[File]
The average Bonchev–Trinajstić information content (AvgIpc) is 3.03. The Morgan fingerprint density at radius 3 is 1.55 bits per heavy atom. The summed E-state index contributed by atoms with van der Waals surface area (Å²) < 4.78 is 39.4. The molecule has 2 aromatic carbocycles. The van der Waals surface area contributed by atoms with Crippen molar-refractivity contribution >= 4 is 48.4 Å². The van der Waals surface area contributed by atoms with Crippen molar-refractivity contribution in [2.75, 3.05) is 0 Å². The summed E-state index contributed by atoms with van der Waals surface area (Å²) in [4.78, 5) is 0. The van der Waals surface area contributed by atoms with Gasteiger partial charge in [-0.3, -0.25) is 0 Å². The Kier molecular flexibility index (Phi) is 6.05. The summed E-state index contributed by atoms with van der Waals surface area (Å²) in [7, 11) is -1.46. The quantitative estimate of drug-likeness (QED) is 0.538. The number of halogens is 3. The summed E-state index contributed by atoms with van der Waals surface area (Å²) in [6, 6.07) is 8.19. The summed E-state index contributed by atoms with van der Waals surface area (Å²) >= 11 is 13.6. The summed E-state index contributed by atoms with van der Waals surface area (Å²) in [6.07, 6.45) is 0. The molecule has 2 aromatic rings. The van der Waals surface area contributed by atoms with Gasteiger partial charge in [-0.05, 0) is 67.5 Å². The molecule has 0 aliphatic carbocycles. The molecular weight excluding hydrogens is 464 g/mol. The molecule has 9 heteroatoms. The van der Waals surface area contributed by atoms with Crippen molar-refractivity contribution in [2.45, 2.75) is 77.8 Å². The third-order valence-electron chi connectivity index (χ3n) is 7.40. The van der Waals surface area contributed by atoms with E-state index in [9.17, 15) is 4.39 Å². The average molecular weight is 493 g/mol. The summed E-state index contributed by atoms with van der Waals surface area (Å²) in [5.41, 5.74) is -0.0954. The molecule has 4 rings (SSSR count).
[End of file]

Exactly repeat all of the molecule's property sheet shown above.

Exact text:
The average Bonchev–Trinajstić information content (AvgIpc) is 3.03. The Morgan fingerprint density at radius 3 is 1.55 bits per heavy atom. The summed E-state index contributed by atoms with van der Waals surface area (Å²) < 4.78 is 39.4. The molecule has 2 aromatic carbocycles. The van der Waals surface area contributed by atoms with Crippen molar-refractivity contribution >= 4 is 48.4 Å². The van der Waals surface area contributed by atoms with Crippen molar-refractivity contribution in [2.75, 3.05) is 0 Å². The summed E-state index contributed by atoms with van der Waals surface area (Å²) in [4.78, 5) is 0. The van der Waals surface area contributed by atoms with Gasteiger partial charge in [-0.3, -0.25) is 0 Å². The Kier molecular flexibility index (Phi) is 6.05. The summed E-state index contributed by atoms with van der Waals surface area (Å²) in [7, 11) is -1.46. The quantitative estimate of drug-likeness (QED) is 0.538. The number of halogens is 3. The summed E-state index contributed by atoms with van der Waals surface area (Å²) in [6, 6.07) is 8.19. The summed E-state index contributed by atoms with van der Waals surface area (Å²) >= 11 is 13.6. The summed E-state index contributed by atoms with van der Waals surface area (Å²) in [6.07, 6.45) is 0. The molecule has 2 aromatic rings. The van der Waals surface area contributed by atoms with Gasteiger partial charge in [-0.05, 0) is 67.5 Å². The molecule has 0 aliphatic carbocycles. The molecular weight excluding hydrogens is 464 g/mol. The molecule has 9 heteroatoms. The van der Waals surface area contributed by atoms with Crippen molar-refractivity contribution in [2.45, 2.75) is 77.8 Å². The third-order valence-electron chi connectivity index (χ3n) is 7.40. The van der Waals surface area contributed by atoms with E-state index in [9.17, 15) is 4.39 Å². The average molecular weight is 493 g/mol. The summed E-state index contributed by atoms with van der Waals surface area (Å²) in [5.41, 5.74) is -0.0954. The molecule has 4 rings (SSSR count).